You Have a Right to Disagree
DCPP, formerly DYFS, is New Jersey’s child welfare agency. After investigating a child abuse referral, the DCPP will issue a finding. Findings are the results of the investigation. Parents have a right to appeal certain findings made by the DCPP. Those findings include substantiated and established. DCPP appeals, however, can be complicated. Let’s take a look at what those findings mean and how parents can exercise their right to disagree with them.
What Can You Disagree With?
Substantiated findings mean the agency found evidence to back up (i.e. substantiate) the referral. Basically, it means they confirmed the report of abuse. A substantiated finding has many severe repercussions. The parent’s child may be removed from his or her custody, and the parent’s information will be added to the child abuse record information (CARI) database. This will make the parent ineligible to become an adoptive or foster parent. It can also affect certain employment opportunities.
Established findings mean the agency found evidence of abuse, but that the mitigating factors outweighed the aggravating factors. The record of the case will be permanent, but the parent’s information will not be added to the CARI database. Still, an established finding can affect certain employment opportunities and future DCPP cases should they arise.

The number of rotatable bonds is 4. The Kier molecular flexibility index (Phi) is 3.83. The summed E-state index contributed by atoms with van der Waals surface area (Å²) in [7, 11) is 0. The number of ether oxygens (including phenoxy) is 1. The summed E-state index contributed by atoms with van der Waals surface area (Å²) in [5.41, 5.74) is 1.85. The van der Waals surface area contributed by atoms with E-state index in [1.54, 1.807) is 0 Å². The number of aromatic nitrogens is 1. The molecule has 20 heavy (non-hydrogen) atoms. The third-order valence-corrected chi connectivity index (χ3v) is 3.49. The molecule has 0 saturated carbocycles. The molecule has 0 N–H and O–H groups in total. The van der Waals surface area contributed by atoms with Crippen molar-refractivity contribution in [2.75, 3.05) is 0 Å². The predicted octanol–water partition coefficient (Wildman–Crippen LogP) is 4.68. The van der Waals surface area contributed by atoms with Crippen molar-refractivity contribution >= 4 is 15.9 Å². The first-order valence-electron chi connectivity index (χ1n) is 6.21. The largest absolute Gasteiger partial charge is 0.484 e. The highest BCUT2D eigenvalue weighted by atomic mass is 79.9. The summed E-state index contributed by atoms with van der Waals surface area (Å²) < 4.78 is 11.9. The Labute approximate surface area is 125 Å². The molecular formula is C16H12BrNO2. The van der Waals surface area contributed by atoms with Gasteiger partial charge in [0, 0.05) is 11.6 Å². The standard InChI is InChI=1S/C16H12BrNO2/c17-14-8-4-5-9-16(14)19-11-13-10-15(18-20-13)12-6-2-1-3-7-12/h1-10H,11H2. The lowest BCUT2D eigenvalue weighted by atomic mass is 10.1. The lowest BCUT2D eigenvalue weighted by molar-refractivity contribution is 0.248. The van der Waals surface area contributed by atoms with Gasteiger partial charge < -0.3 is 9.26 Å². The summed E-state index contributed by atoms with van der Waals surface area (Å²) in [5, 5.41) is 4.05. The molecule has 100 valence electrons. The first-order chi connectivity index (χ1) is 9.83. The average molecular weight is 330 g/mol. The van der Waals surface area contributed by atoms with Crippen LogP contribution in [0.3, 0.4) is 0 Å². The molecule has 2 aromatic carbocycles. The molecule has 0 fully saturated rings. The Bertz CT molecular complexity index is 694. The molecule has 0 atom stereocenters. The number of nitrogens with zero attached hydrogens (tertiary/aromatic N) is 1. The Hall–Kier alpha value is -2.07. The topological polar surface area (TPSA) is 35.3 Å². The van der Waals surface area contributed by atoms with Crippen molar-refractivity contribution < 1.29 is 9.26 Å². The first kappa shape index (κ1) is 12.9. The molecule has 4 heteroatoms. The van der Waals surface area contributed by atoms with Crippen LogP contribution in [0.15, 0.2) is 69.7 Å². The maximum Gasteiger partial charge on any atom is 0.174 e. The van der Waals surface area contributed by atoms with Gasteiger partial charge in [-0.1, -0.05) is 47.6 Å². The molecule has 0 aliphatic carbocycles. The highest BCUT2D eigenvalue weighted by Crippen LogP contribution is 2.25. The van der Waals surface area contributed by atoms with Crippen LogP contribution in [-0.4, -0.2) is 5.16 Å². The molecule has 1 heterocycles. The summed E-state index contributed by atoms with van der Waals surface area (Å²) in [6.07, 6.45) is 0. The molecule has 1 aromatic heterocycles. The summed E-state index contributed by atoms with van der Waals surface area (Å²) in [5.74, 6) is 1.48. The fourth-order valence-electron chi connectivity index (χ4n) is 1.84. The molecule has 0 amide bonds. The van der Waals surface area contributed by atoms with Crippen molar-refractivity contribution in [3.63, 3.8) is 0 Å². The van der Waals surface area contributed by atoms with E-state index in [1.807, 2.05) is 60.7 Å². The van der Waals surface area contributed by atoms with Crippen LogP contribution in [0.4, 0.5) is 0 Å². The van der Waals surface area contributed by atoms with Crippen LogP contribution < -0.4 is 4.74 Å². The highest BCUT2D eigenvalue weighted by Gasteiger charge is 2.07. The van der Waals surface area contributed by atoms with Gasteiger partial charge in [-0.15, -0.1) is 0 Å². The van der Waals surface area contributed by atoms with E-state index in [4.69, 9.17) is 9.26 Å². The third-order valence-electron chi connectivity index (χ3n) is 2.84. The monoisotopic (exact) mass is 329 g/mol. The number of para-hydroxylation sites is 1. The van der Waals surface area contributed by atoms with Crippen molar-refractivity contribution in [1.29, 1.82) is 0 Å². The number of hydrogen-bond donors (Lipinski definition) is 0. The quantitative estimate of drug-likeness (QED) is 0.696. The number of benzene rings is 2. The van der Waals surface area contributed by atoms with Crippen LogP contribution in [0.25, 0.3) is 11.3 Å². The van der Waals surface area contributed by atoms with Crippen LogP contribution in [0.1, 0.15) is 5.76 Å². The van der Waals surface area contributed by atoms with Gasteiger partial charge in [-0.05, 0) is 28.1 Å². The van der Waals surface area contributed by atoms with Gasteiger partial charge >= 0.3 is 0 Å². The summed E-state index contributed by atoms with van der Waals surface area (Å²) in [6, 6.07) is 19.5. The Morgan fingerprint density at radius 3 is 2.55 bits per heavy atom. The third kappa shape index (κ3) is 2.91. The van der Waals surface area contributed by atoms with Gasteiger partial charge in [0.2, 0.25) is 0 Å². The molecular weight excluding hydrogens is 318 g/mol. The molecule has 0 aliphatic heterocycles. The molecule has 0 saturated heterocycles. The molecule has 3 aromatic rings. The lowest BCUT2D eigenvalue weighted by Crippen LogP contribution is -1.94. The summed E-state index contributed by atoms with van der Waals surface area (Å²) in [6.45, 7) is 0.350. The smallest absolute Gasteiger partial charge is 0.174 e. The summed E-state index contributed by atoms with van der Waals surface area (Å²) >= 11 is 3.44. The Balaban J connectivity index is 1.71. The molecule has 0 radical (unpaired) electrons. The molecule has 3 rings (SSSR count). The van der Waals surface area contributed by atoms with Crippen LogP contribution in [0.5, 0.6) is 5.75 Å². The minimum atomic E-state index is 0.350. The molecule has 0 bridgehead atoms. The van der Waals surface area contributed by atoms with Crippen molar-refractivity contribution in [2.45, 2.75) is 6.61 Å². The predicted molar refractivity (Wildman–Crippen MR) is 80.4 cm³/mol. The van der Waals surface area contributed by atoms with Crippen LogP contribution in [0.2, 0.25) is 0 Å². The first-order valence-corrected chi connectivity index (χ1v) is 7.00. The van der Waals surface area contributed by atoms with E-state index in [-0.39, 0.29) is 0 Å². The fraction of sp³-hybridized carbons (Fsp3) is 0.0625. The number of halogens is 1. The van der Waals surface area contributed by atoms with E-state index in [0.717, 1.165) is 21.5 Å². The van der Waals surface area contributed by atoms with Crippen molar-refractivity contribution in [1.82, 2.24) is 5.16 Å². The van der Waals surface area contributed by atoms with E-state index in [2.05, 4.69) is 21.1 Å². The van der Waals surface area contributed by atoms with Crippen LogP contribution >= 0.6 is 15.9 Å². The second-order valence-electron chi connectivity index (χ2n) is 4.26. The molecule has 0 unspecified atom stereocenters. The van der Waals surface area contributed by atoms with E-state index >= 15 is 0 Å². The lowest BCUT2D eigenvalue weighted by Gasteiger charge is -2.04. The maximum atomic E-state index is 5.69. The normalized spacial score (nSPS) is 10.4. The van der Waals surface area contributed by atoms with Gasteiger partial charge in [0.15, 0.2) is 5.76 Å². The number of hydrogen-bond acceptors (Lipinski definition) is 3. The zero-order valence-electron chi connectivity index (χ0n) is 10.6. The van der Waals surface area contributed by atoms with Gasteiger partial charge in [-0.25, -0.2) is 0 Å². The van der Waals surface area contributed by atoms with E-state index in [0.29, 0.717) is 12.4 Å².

Navigating DCPP Appeals
Appealing either of these findings can be an uphill battle, but parents should exercise this very important right. Due to the long-term consequences of one of these findings, it is worth the time to explore the appeals process with an attorney. Parents can request an administrative appeal of the DCPP’s decision by submitting a written letter of appeal to the DCPP within 20 days of receiving notice of the findings. In the letter, you can request a hearing before an administrative law judge. At the hearing, parents are given the chance to disagree and request the findings be changed. If the parent is already involved in a court case with the DCPP, he or she may have to request the appeal through the court, rather than an administrative appeal.
Both appeal processes can be complicated and will require the parent prepare for and attend a hearing wherein he or she can present an argument and evidence to support it. You should always consult with an experienced New Jersey child abuse defense attorney if you have received a substantiated or established finding. DCPP appeals are notoriously difficult, but an attorney can give you the best chance of success.
If you need to appeal a DCPP finding, the Williams Law Group, LLC is here to help. The experienced child abuse defense attorneys at Williams Law Group, LLC can help you defend yourself. Located in Short Hills, New Jersey, Williams Law Group, LLC provides compassionate and dedicated legal services to Union, Bergen, Essex, Hudson, Morris, Monmouth, and Middlesex counties, and the surrounding areas. Our knowledgeable attorneys handle divorce and family law, child custody, and child abuse/neglect cases. Call our office at (908) 810-1083, email us at firstname.lastname@example.org, or contact us through our confidential online form to schedule a consultation and ultimately get you connected with an experienced New Jersey divorce and child custody attorney.